I had a lovely day yesterday with a newly formed group of spinning knitters in London. It was good to catch up with Diane, Alice and Ali again and lovely to meet Grit, Michaela and Jan. Once again I was struck not only by how pleasant the frends I have made through knitting are, but how intelligent, articulate and interesting knitters are, with fascinating lives beyond the bond of our craft. We are hoping to meet once a fortnight at each other's houses with plans for meetings in the park and fleece washing sessions in the garden when the weather is bright again. I am really looking forward to it. Thanks, Diane for the warm hospitality and chocolate cake!

My wheel isn't portable so I brought along my Lavender Farm socks which are at least knit from hand spun. I have been making good progress of them as they have been my travel project. I am now approaching the end of my ball of yarn and am having to decide whether I am going to have enough yarn to make a matching pair or whether I have to do a yarn transfusion from the other sock to even them up.
Wish me luck!

Tuesday, 8 January 2008

Open the box!


I won't bore you with the story of how surprised and delighted I am that this parcel has finally arrived, since the order was placed and shipped in August... Suffice to say that the delivery was not made on the appointed day but had been attempted on Christmas Eve by which time I was far away in the bosom of my family. However, they had the presence of mind to leave it at my local post office which meant that I could pick it up myself on Saturday - hurrah! Let's not delay any longer - what's inside?

Blockers! Long blockers, short blockers, big blockers, small blockers, sock blockers, glove blockers, rabbit blockers, hedgehog blockers. Blocker heaven. A huge thanks to Chappy for these wonderful objects and for sharing the frustration of their multiple crossings of the Atlantic. The delivery company in question must take responsibility for their larger than necessary carbon footprint...
To be honest, I rarely use them to actually block socks but they are useful for displaying and photographing my socks and are particularly handy for teaching sock knitting.Their arrival is quite timely as I am pleased to say that I have just been asked to teach a sock class at IKnit (see under new classes) in Vauxhall, South London in February. So if you want to find out what this sock knitting malarkey is all about or if you just want to spend some time in the company of a true sock geek please sign up - I'll be delighted to meet you and share my enthusiasm.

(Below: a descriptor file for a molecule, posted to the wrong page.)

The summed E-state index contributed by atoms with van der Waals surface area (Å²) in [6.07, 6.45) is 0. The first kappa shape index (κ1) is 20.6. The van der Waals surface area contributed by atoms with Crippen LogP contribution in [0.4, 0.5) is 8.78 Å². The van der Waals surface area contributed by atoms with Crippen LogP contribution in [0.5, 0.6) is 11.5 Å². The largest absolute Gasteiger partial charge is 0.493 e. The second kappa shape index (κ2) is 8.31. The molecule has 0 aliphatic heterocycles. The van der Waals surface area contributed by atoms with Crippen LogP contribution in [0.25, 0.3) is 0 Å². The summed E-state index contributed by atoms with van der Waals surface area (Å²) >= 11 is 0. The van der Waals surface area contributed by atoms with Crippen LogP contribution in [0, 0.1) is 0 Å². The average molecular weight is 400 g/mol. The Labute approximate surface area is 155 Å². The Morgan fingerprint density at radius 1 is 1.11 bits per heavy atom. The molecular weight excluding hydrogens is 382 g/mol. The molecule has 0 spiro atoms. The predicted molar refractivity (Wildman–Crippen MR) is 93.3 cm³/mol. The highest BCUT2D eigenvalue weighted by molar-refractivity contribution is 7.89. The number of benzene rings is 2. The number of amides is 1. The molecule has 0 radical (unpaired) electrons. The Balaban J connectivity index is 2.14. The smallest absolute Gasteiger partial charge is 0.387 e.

Another big thank you to Chappy for the thoughtful gift of these lovely stitch markers. I particularly like the set on the left which read, 'Laugh, wish, love, inspire and imagine'.



Notwithstanding the excitement around the final arrival of the parcel, knitting has been happening. I have finished the Komi Mittens. I love these mittens and was terribly disappointed when we didn't have any snow last week to give me a chance to debut them. Here they are sitting in what would appear to be my favourite shrub although to be fair, in the winter garden there isn't a great deal of choice!



Mitten love hasn't managed to completely dislodge sock knitting from my affections. Here is the first Tarra Bulga sock. I am quite pleased with it although the stitch pattern appears to bias a little. I hope that when I block them (did I tell you I had new sock blockers?),that they will straighten out a bit.

Coming back to work after a lovely restful break has been a real shock to the system. Even though the pattern in the Tarra Bulga socks is easy to memorise, I have been so tired on my journey home that half asleep I have been knitting random stitches so have had to put them to one side temporarily and do something Really Simple. Enter my latest Yarn Yard Fibre Club hand spun. I divided the skein in half and am knitting some absolutely plain toe up socks so that I use up every crumb of the yarn. It is also an excuse to debut my Really Long Blockers. The yarn is a little uneven in places and the striping is somewhat irregular but they are turning into some lovely soft socks, much less harsh than my previous, rather over spun socks - so there's progress. The colours remind me of a lavender farm that I once passed with the vibrant rows of lavender interspersed with paths and grassy borders so they have become my Lavender Farm socks. They are so simple and soothing but engaging that I managed to get through this evening's journey without nodding off.

I'm wondering how high I can make them...

Saturday, 5 January 2008

Do you want to know a secret?

The sharp eyed amongst you may remember that back in November I mentioned that I was working on a very exciting secret project. Well, I'm pleased to say that now I can reveal what I have been doing. It is with quite a lot of pride that I introduce you to the Karenina sock which is the inaugural design for the Socktopus Sock Club. Now everyone has their parcel I feel I can mention it without spoiling any one's surprise.

Alice, the person behind Socktopus and I met early last year on a spinning class and we still laugh about the fact that we bonded as sock knitters as I recognised her Rockin' Sock Club socks! We have stayed in touch ever since and I was really honoured when she asked me if I would design for her new sock club. I am very touched and at the time a great deal nervous at Alice's faith in me by asking me to do her inaugural design. This was a big moment for both of us!

Anyway,back to the sock. One of the exciting things about this commission was that I was able to work with a yarn designer and develop a hand painted yarn for the pattern.I chose to work with Daphne at the Knittery as I have used and love her yarns. There was also the mention of that little word 'cashmere...'